taco-e:tlp pkb$ diskutil unmountDisk /dev/disk3
Unmount of all volumes on disk3 was successful
taco-e:tlp pkb$ sudo dd if=/Volumes/public/vm/iso/nst-18-4509.i686.iso of=/dev/disk3 bs=$((8*1024*1024))
220+1 records in
220+1 records out
1847590912 bytes transferred in 2957.797273 secs (624651 bytes/sec)
taco-e:tlp pkb$ diskutil eject /dev/disk3
Disk /dev/disk3 ejected
taco-e:tlp pkb$

Here are some things to be aware of when using the dd method:

  • The entire USB flash drive is used. Hence, if you use a 16GB flash drive, you won't be able to store information on any of the remaining disk space.
  • The systems which you want to boot from need to support booting from USB ISO images in addition to or instead of booting from USB FAT images. This may lead to better or worse compatibility.
  • You will not have access to all of the fancy features available when using the Live USB tools (separate writable home partition, overlay, etc).

Using dd - Linux System

The following demonstrates how to use dd on a Linux system to copy the contents of the ISO image to a 8GB USB flash drive ("/dev/sdc") from the command line. An 8GB Block Size ("BS") was used for file transfer optimization. Make sure the USB flash drive is not mounted prior to performing the copy. The cmp utility is used after the copy for verification.

[root@shopper2 Downloads]# ls -al ./nst-18-5413.x86_64.iso 
-rw-r--r-- 1 root root 2002780160 Dec  2 06:21 ./nst-18-5413.x86_64.iso
[root@shopper2 Downloads]#
[root@shopper2 Downloads]# lsscsi -s
[0:0:0:0]    disk    ATA      OCZ-VERTEX3      2.25  /dev/sda    120GB
[1:0:0:0]    disk    ATA      SanDisk SDSSDX24 R211  /dev/sdb    240GB
[12:0:0:0]   disk    SanDisk  Cruzer           1.01  /dev/sdc   8.00GB
[root@shopper2 Downloads]#
[root@shopper2 Downloads]# dd if=./nst-18-5413.x86_64.iso of=/dev/sdc bs=8M
238+1 records in
238+1 records out
2002780160 bytes (2.0 GB) copied, 519.832 s, 3.9 MB/s
[root@shopper2 Downloads]#
[root@shopper2 Downloads]# cmp -l ./nst-18-5413.x86_64.iso /dev/sdc
cmp: EOF on ./nst-18-5413.x86_64.iso
[root@shopper2 Downloads]#

Using a Virtual Machine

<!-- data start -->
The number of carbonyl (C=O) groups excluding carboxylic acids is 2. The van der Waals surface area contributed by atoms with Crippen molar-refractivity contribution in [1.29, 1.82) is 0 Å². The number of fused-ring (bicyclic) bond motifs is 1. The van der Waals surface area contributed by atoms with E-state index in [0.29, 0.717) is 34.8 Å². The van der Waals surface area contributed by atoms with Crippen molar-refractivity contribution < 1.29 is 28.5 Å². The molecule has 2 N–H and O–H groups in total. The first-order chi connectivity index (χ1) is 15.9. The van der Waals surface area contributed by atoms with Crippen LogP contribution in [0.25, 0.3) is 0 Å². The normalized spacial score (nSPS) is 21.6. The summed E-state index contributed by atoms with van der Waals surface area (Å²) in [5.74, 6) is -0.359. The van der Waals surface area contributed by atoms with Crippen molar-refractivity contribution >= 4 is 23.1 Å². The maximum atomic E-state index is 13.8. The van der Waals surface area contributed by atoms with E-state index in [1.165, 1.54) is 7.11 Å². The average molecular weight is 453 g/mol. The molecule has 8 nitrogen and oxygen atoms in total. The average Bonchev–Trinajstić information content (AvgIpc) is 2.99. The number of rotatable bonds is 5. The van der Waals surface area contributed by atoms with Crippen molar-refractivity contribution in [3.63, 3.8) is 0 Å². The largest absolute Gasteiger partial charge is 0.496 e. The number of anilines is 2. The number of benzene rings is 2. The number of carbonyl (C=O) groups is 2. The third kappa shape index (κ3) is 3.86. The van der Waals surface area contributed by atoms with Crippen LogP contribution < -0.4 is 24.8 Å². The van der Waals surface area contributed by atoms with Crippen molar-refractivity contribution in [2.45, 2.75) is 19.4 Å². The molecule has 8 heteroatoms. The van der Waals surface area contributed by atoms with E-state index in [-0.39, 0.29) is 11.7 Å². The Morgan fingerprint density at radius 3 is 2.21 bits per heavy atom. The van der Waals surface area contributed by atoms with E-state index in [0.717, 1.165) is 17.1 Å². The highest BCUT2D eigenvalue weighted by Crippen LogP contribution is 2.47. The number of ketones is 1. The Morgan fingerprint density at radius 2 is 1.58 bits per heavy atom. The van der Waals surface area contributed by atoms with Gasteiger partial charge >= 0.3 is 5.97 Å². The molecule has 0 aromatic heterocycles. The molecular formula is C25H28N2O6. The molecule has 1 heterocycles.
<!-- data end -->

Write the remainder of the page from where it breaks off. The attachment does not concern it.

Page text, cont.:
If you have a virtual environment (VMware, VirtualBox, etc) installed on your system, you should be able to quickly boot directly from the ISO image. The minimum recommended settings for a virtual machine boot are:

  • 1 GB of RAM
  • 1 CPU
  • 20 GB of disk space (if you want to install NST to a virtual hard disk).

After allocating your virtual machine:

  • Configure your virtual machine to boot from the NST ISO image.
  • Boot from the NST ISO image.
  • Log in and install the NST system to your virtual disk (there is a icon on the desktop).
  • Shutdown your virtual machine.
  • Disconnect the NST ISO image from your virtual machine.
  • Boot from the NST hard disk installation.
  • Log in.
  • Use the icon on the desktop to set the initial system passwords (this will also enable the sshd and httpd services).
  • Install the virtual drivers according to your virtual environment and reboot to make sure they load cleanly (unless you are running under VMware).

If at some point in time you decide to update your kernel, you will need/want to update your virtual drivers as well.

Using DVD

If your machine is unable to boot from a USB Flash drive, you can try burning the NST ISO image to DVD and try booting from the DVD. Be aware that booting from DVD media tends to be much slower than booting from a USB flash drive.

As a side note, if you are not familiar with burning ISO images to DVD, try one of the following searches (or substitute the name of your operating system):

Once you have successfully burned the DVD you should be able to boot from it.

If you can't boot from it, most likely:

  • You got a bad burn. We have seen times where a DVD burned on one system does not seem to work with a DVD drive of another system.
  • You have a bad download. Verify the check sum value of the ISO image you downloaded with what is posted at the web site you downloaded it from.

Initial Login

Installing To Hard Disk

Setting System Passwords

Using The NST WUI